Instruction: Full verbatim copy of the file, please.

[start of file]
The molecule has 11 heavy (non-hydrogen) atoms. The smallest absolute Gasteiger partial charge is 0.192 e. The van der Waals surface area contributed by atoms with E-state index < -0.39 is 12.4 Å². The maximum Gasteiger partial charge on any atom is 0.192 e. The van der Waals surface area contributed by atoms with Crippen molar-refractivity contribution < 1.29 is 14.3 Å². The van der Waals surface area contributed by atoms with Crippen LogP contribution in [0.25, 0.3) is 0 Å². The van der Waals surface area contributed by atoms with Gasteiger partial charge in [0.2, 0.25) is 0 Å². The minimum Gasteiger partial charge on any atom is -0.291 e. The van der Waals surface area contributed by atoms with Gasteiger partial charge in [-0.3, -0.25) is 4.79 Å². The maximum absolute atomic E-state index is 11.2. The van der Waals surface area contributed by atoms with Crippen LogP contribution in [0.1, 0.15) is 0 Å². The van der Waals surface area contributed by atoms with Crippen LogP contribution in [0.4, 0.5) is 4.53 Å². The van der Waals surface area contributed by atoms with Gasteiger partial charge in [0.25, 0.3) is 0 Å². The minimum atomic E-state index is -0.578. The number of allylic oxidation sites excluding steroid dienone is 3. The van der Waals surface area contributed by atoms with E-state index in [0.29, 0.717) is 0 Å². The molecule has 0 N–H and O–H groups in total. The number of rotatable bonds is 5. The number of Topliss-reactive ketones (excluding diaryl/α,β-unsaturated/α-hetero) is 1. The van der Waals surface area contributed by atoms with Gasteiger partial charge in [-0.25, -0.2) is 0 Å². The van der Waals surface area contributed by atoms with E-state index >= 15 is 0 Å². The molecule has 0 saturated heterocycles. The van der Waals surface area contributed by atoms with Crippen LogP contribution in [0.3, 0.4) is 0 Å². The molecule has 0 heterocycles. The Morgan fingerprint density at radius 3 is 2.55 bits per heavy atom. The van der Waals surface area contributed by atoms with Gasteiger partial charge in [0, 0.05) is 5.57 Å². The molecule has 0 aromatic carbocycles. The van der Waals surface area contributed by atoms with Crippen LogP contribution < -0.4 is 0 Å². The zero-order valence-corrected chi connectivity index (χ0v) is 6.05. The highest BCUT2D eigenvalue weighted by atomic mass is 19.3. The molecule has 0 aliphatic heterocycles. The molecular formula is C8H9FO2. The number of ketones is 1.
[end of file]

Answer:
The molecule has 11 heavy (non-hydrogen) atoms. The smallest absolute Gasteiger partial charge is 0.192 e. The van der Waals surface area contributed by atoms with E-state index < -0.39 is 12.4 Å². The maximum Gasteiger partial charge on any atom is 0.192 e. The van der Waals surface area contributed by atoms with Crippen molar-refractivity contribution < 1.29 is 14.3 Å². The van der Waals surface area contributed by atoms with Crippen LogP contribution in [0.25, 0.3) is 0 Å². The van der Waals surface area contributed by atoms with Gasteiger partial charge in [0.2, 0.25) is 0 Å². The minimum Gasteiger partial charge on any atom is -0.291 e. The van der Waals surface area contributed by atoms with Gasteiger partial charge in [-0.3, -0.25) is 4.79 Å². The maximum absolute atomic E-state index is 11.2. The van der Waals surface area contributed by atoms with Crippen LogP contribution in [0.1, 0.15) is 0 Å². The van der Waals surface area contributed by atoms with Crippen LogP contribution in [0.4, 0.5) is 4.53 Å². The van der Waals surface area contributed by atoms with Gasteiger partial charge in [0.25, 0.3) is 0 Å². The minimum atomic E-state index is -0.578. The number of allylic oxidation sites excluding steroid dienone is 3. The van der Waals surface area contributed by atoms with E-state index in [0.29, 0.717) is 0 Å². The molecule has 0 N–H and O–H groups in total. The number of rotatable bonds is 5. The number of Topliss-reactive ketones (excluding diaryl/α,β-unsaturated/α-hetero) is 1. The van der Waals surface area contributed by atoms with Gasteiger partial charge in [-0.25, -0.2) is 0 Å². The van der Waals surface area contributed by atoms with E-state index >= 15 is 0 Å². The molecule has 0 saturated heterocycles. The van der Waals surface area contributed by atoms with Crippen LogP contribution in [0.3, 0.4) is 0 Å². The molecule has 0 heterocycles. The Morgan fingerprint density at radius 3 is 2.55 bits per heavy atom. The van der Waals surface area contributed by atoms with Gasteiger partial charge in [0, 0.05) is 5.57 Å². The molecule has 0 aromatic carbocycles. The van der Waals surface area contributed by atoms with Crippen LogP contribution < -0.4 is 0 Å². The zero-order valence-corrected chi connectivity index (χ0v) is 6.05. The highest BCUT2D eigenvalue weighted by atomic mass is 19.3. The molecule has 0 aliphatic heterocycles. The molecular formula is C8H9FO2. The number of ketones is 1.